Sports, Race, and Fatherhood Part 3: The Evolution of a Leader


Being on paternity leave for 7-weeks allows for ample time to bond and grow with your new child; see, smell, and experience a full range of poop; and continually search for a link between sports, race, and the broader spectrum of societal issues. The Sports, Race and Fatherhood series highlights my experience as a first-time father, as I make meaning for myself and my daughter of a number race and gender issues in athletics.

Part 1: Elation, Sleeplessness, and Serena Williams

Part 2: Surprises, Determination, and the Black Box

Paternity leave is coming to an abrupt end. Returning: eight-hour works shifts. Four of which involve actively conceiving strategies to disappear from my office without anyone noticing. Ending: 10:00am home workouts, daily father-daughter walks around the neighborhood, and ice-cream-only lunches. Fear not, as Sports Race and Fatherhood will not be ending. It will continue long past part four because, well, this parenting thing is not going anywhere. So I give you permission to rejoice.

During leave my daily schedule has been somewhat consistent. Here is the landscape of the day: mom wakes up at 7:30am; baby awakens famished at 7:45am; mom provides the only source of food at the moment, so she takes care of this; mom eats breakfast, brushes teeth and prepares to shower around 8:10; baby lays awake and ponders new strategies to wreak havoc on daddy at 8:30am; I roll over, wipe crust from my eyes, and check the performance of my fantasy basketball team at 8:45am; mom exits the house at 8:50am.

This is when the real battle begins. Is this Cali’s house, or J-Mal’s? Who is in charge, me or her?

Baby and I engage in an intense stare down around 8:55am–both deciding who captains the ship; dad places baby in rocker so that he can handle natural bodily functions like checking email at 9:10am; baby handles her own bodily functions around 9:25am defiling her entire outfit. Screaming ensues at 9:35am and loosely translated, I am pretty sure Cali is saying “pick me up now you fool, and help me fall asleep, or you won’t enjoy your life.”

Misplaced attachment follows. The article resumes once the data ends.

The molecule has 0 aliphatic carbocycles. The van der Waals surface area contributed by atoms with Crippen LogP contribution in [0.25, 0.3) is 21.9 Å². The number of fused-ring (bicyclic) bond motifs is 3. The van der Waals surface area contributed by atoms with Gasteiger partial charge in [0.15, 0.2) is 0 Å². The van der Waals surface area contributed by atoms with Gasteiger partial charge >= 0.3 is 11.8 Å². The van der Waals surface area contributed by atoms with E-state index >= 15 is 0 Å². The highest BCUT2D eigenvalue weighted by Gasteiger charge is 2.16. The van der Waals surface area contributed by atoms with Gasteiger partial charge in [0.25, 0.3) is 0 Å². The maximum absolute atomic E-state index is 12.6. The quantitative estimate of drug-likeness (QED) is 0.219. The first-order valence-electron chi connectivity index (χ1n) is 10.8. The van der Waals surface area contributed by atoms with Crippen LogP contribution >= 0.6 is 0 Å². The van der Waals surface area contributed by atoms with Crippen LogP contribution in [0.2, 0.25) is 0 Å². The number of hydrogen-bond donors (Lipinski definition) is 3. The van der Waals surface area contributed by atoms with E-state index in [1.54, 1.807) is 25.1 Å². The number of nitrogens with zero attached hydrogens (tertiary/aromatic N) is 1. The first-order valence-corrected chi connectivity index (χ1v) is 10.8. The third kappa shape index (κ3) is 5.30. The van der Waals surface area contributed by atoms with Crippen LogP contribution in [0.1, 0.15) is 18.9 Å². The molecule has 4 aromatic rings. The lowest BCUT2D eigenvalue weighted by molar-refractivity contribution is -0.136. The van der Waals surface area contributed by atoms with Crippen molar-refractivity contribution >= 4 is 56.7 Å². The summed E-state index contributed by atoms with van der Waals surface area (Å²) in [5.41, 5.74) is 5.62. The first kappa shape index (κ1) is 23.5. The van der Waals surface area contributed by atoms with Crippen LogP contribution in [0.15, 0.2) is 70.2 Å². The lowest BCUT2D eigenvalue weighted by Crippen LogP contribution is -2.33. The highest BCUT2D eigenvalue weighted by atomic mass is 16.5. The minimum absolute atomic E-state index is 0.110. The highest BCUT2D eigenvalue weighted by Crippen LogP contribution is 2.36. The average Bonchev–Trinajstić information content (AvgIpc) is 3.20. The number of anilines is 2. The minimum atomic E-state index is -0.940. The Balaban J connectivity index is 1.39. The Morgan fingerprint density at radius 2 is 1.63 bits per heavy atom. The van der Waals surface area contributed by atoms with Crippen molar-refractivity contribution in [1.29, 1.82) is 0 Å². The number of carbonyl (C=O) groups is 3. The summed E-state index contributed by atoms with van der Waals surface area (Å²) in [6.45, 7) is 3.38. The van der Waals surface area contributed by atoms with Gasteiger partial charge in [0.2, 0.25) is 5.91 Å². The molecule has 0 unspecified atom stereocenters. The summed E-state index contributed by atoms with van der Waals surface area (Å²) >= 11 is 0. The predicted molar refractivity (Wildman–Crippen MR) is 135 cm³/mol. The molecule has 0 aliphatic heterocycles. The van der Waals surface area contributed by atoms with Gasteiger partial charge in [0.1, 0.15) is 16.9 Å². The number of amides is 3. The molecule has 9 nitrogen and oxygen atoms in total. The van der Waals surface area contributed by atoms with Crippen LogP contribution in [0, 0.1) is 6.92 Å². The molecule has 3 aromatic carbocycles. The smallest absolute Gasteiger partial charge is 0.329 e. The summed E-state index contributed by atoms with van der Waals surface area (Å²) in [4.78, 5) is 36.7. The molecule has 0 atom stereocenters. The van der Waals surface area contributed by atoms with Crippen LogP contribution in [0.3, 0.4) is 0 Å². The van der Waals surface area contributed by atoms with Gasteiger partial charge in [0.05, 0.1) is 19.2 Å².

I think I’m losing round one.

After walking two miles around my living room with my daughter in tow, watching Cali stare at every moving and inanimate object in her purview, 9:55am she crashes and I get to again fail at accomplishing 25 full minutes of T25. 10:15am I pull my lifeless body off the living room floor and attempt to produce some amalgamation of food, most people call breakfast. 10:22am screaming ensues. Loosely translated “I know you don’t think you are about to eat before me.” 10:27am I feed Cali. This process continues until mom comes home for lunch around noon. Then, and only then, do I get to eat, bathe, and essentially perform any functions that adult J-Mal never once had to receive permission to accomplish. Not only did I lose round two, but I actually failed the competition before it started. I learned a very important lesson.

I am not the boss.  

Have you seen that State Farm commercial where the man says all the things he is never going to do, but ends up doing them anyway? That was me, but not really. But kinda. I swore up and down that never would my daughter take up space in my luxurious, Tempurpedic, memory-foam, king size, throne. Each side of the bed was perfectly lumped to fit the curvature of me and my wife. One night (or should I say, the first night) I see Cali, inhabiting all of my bedside. Her drool marks her territory on my pillow. She stares at me, daring me to do anything but walk away. I’m pretty sure I just got hit with a Captain Phillips.

11-week old Cali enjoys her new favorite spot, hijacking her father’s side of the bed.

I love this though. My daughter is basically telling us that she ready to lead. She is learning the ropes by bossing her daddy around the house, and this can only serve her well once she becomes an adult. Then she will be bossing around all of your adult children. 

They say that leaders are not born, they are created. Too often, especially in sports, the leader that has been “created” is usually male, and/or not a person of color. Sports arenas, typically male dominated, have progressively made strides to include more women as coaches and upper level administrators. Unfortunately, this process towards equality usually leads a slow, painful path. In similar fashion to Fortune 500 companies, in which only 4% of CEO’s are women, college and professional sports maintain a very patriarchal directorate.  

Think about this: the Women’s National Basketball Association, filled with professional basketball playing women, currently operates 12 franchises. Of those 12 teams, seven of them are coached by men